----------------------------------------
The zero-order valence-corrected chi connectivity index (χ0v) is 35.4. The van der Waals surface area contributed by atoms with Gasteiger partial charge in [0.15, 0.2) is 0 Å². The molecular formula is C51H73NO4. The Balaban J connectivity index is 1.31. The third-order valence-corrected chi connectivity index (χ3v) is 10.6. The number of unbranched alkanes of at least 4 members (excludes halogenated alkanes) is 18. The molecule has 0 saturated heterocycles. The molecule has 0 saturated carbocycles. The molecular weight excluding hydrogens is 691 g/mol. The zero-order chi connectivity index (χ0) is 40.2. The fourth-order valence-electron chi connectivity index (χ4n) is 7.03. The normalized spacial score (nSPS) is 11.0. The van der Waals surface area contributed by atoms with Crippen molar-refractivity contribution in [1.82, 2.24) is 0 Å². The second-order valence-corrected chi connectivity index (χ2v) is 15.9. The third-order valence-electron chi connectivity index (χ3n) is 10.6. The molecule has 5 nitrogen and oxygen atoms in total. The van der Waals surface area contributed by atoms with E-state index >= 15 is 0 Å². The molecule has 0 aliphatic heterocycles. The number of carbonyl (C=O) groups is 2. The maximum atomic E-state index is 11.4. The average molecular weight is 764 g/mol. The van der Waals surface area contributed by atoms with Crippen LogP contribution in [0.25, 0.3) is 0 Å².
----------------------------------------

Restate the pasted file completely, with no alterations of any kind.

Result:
The zero-order valence-corrected chi connectivity index (χ0v) is 35.4. The van der Waals surface area contributed by atoms with Gasteiger partial charge in [0.15, 0.2) is 0 Å². The molecular formula is C51H73NO4. The Balaban J connectivity index is 1.31. The third-order valence-corrected chi connectivity index (χ3v) is 10.6. The number of unbranched alkanes of at least 4 members (excludes halogenated alkanes) is 18. The molecule has 0 saturated heterocycles. The molecule has 0 saturated carbocycles. The molecular weight excluding hydrogens is 691 g/mol. The zero-order chi connectivity index (χ0) is 40.2. The fourth-order valence-electron chi connectivity index (χ4n) is 7.03. The normalized spacial score (nSPS) is 11.0. The van der Waals surface area contributed by atoms with Crippen molar-refractivity contribution in [1.82, 2.24) is 0 Å². The second-order valence-corrected chi connectivity index (χ2v) is 15.9. The third-order valence-electron chi connectivity index (χ3n) is 10.6. The molecule has 5 nitrogen and oxygen atoms in total. The van der Waals surface area contributed by atoms with E-state index >= 15 is 0 Å². The molecule has 0 aliphatic heterocycles. The number of carbonyl (C=O) groups is 2. The maximum atomic E-state index is 11.4. The average molecular weight is 764 g/mol. The van der Waals surface area contributed by atoms with Crippen LogP contribution in [0.25, 0.3) is 0 Å².